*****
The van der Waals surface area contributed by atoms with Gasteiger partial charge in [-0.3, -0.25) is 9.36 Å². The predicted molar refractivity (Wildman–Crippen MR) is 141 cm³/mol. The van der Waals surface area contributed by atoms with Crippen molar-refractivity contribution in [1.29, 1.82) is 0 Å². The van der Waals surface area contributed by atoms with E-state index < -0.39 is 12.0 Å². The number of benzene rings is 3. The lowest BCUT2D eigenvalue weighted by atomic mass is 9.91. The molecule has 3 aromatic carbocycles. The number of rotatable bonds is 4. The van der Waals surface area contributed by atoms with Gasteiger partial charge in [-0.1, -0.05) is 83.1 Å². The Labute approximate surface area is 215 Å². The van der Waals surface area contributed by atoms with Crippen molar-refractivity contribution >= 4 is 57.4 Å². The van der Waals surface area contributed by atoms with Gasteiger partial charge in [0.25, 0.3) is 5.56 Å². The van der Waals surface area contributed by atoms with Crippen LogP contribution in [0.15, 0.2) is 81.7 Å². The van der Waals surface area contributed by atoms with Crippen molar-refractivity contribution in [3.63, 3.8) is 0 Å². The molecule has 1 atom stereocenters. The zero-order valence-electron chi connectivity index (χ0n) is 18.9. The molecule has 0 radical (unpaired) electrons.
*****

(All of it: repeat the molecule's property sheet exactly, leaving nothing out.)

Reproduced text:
The van der Waals surface area contributed by atoms with Gasteiger partial charge in [-0.3, -0.25) is 9.36 Å². The predicted molar refractivity (Wildman–Crippen MR) is 141 cm³/mol. The van der Waals surface area contributed by atoms with Crippen molar-refractivity contribution in [1.29, 1.82) is 0 Å². The van der Waals surface area contributed by atoms with E-state index < -0.39 is 12.0 Å². The number of benzene rings is 3. The lowest BCUT2D eigenvalue weighted by atomic mass is 9.91. The molecule has 3 aromatic carbocycles. The number of rotatable bonds is 4. The van der Waals surface area contributed by atoms with Gasteiger partial charge in [-0.1, -0.05) is 83.1 Å². The Labute approximate surface area is 215 Å². The van der Waals surface area contributed by atoms with Crippen molar-refractivity contribution >= 4 is 57.4 Å². The van der Waals surface area contributed by atoms with Gasteiger partial charge in [0.25, 0.3) is 5.56 Å². The van der Waals surface area contributed by atoms with Crippen LogP contribution in [0.15, 0.2) is 81.7 Å². The van der Waals surface area contributed by atoms with Crippen molar-refractivity contribution in [3.63, 3.8) is 0 Å². The molecule has 1 atom stereocenters. The zero-order valence-electron chi connectivity index (χ0n) is 18.9. The molecule has 0 radical (unpaired) electrons.